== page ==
Are you a parent reading this? Volunteer to start the blog and maintain it. Teachers are insanely busy, but this type of project is worth it. As students write reviews, your adopted teacher simply sends them home with your student to add to the blog. You can do it after the kids are in bed, or when you're checking email. Really, these reviews don't take more than 10 minutes to type. Find a link to the book on and post the reviews with the link. (Hint: Amazon has an affiliate program, where you can earn a commission on books purchased because of your links... something to consider later.)

So where do you start recommending books that aren't on the "forbidden list"? Don't. Let the students do that. If you can get a few students who want their picture on the wall or their post on the blog, they will find a book to write about. I'm lucky. My older son needs only a simple prod: Pick a book at your reading level that's not Harry Potter. Yes, it took a few years of offering stuff to get to this point, like, "If you come home with something besides Matt Christopher, I'll buy that next Hardy Boys book for your collection. Better, I'll go to the public library myself, return the books you have, and pick up the next Charlie Bone for you." But, no money or food is involved, and now he loves picking up new books, and even discovered the Redwall series simply because I pointed to it in the library.

Friday, January 11, 2008

BiLo's Golden Apple Award Goes to Gresham Brown!

Stone Academy has some amazing teachers. So, I'm sure it was a mighty competitive list of teachers considered for BiLo's Golden Apple Award.

Of course, if I had known that BiLo gives this award, and that one of "our" teachers was receiving it, I might not have acted like a giddy school girl when I saw the announcement this morning on Stone's Jump Start TV news broadcast. Giddy, because Mr. Gresham Brown is an amazing teacher. He is one of those teachers who is completely dedicated to his commission, and ultimately passionate.

Don't believe me? Check out what his 4th grade class is doing on his blog, "Mr. Brown's Room 241."

Thursday, November 15, 2007

Competition for Magnet Middle Schools

No school district is perfect, but based on our year-long evaluation of Greenville County (SC) Schools, there is so much more to be impressed with than there is to complain about. The "magnet" concept seems to be just the right blend between charter and "standard" public schools. Without shunning the leadership, rules and resources of the school district (which is organized county-wide here, not just a city or three), magnet schools get to move in new directions and adapt curriculum to integrate related topics, like the arts, science, or language immersion. They begin at the elementary level, and my sons attend the arts-infused magnet elementary. So far, it's been a great experience, and the boys both get up in the morning, excited to go to school and attend additional art and drama classes after school. Spanish has left them a little flat, but we'll work on that. ;-)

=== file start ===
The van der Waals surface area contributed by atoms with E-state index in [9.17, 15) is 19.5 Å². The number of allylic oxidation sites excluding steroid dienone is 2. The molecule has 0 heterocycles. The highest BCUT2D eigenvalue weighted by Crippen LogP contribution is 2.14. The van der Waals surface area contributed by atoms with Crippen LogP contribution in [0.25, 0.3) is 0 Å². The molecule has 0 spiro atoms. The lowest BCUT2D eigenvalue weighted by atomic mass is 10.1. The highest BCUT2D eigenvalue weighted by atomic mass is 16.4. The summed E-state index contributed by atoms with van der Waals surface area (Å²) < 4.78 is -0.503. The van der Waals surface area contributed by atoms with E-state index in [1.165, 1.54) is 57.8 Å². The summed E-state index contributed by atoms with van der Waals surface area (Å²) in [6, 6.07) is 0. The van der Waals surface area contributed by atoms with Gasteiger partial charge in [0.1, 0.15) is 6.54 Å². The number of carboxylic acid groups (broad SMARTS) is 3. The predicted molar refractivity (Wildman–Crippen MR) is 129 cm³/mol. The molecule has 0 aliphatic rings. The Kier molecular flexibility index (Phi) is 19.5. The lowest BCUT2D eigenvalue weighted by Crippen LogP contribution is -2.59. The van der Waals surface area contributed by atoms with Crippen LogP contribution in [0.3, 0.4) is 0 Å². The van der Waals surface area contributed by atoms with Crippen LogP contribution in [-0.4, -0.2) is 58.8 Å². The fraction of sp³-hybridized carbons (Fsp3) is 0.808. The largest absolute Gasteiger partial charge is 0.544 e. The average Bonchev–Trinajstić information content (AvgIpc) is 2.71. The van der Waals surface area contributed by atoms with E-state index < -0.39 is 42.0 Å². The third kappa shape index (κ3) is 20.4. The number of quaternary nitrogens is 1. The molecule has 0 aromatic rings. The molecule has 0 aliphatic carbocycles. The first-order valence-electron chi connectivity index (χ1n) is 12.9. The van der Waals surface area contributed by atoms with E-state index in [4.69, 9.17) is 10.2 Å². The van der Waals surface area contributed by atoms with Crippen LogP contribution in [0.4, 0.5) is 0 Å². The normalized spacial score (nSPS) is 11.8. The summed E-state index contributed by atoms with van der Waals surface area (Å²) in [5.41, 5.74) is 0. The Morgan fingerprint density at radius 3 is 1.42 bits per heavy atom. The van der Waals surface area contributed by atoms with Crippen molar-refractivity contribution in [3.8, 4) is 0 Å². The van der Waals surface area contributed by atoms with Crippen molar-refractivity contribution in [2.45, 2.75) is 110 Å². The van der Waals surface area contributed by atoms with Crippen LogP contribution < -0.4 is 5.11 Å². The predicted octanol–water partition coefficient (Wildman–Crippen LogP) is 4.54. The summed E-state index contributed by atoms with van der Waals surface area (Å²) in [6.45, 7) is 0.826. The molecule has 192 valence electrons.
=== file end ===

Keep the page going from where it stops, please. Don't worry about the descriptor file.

So, with a district as well-planned as Greenville, it's no surprise we are already visiting the magnet middle schools, and applying for next year. Well, here's the interesting part: the magnet schools serve a traditional population and the magnet population. So, each magnet school has a standard attendance area. So, if you live in the attendance area, you automatically have a seat at the magnet school. However, rather than invoking a "schools of choice" process, the additional magnet seats are still an application process, but also slightly competitive, both for the student and for the school.

The process begins with the schools wooing as many magnet applicants as possible, by promoting their strengths and student work. Each school has a "magnet information night," where they invite families to visit and show off their best. Students submit a short form with a statement explaining why they want to attend the school, and attach records from the current school year and last year. It's pretty low-key, but still an application process.

However, one middle school raised the bar this year, announcing enhancements to their curriculum during the application process. School board presentation, media coverage... Here's a great newspaper article on what Greenville Middle Academy has in store when they move to their new building in January (article).

Among these changes is something I'm really excited to see: "The plan calls for students, who already know how to use the Internet, to differentiate between propaganda and facts," said Robert Palmer, Greenville Middle's principal. Greenville Middle's full title is "Greenville Middle Academy of Traditional Studies," but it will become "Greenville Middle Academy of Global Studies" with this curriculum addition. Of course, along with a "global studies" focus comes video conferences with classes from around the world... kids have been doing this, but this is a first for Greenville schools. This is the stuff we helped Novi (MI) schools start in 1995 by installing the networking infrastructure to make it happen.

I've been itching to see it happen for my own kids, and now, it will! Unless, of course, my middle-schooler-to-be chooses a different middle school.

Wednesday, November 14, 2007

A new/old/new idea for grades and college entrance

So, please tell me why, again, we need separate tests (SAT and ACT) to gain entrance into colleges in the US? Well, maybe it's because of the unreliability of grading scales in U.S. schools. Okay, that's not a new observation. Even less new is the solution. Canadian schools grade on a percentage. So, instead of being awarded an "A" in a class, you are awarded your exact numeric score, expressed as a percentage, like "93%." So, while American schools are dickering about what constitutes an "A," Canadian schools bypass the need for SATs and ACTs by delivering those exact scores to colleges. Schools can tell the difference between someone who barely earned that letter grade from someone who obviously did well in the class.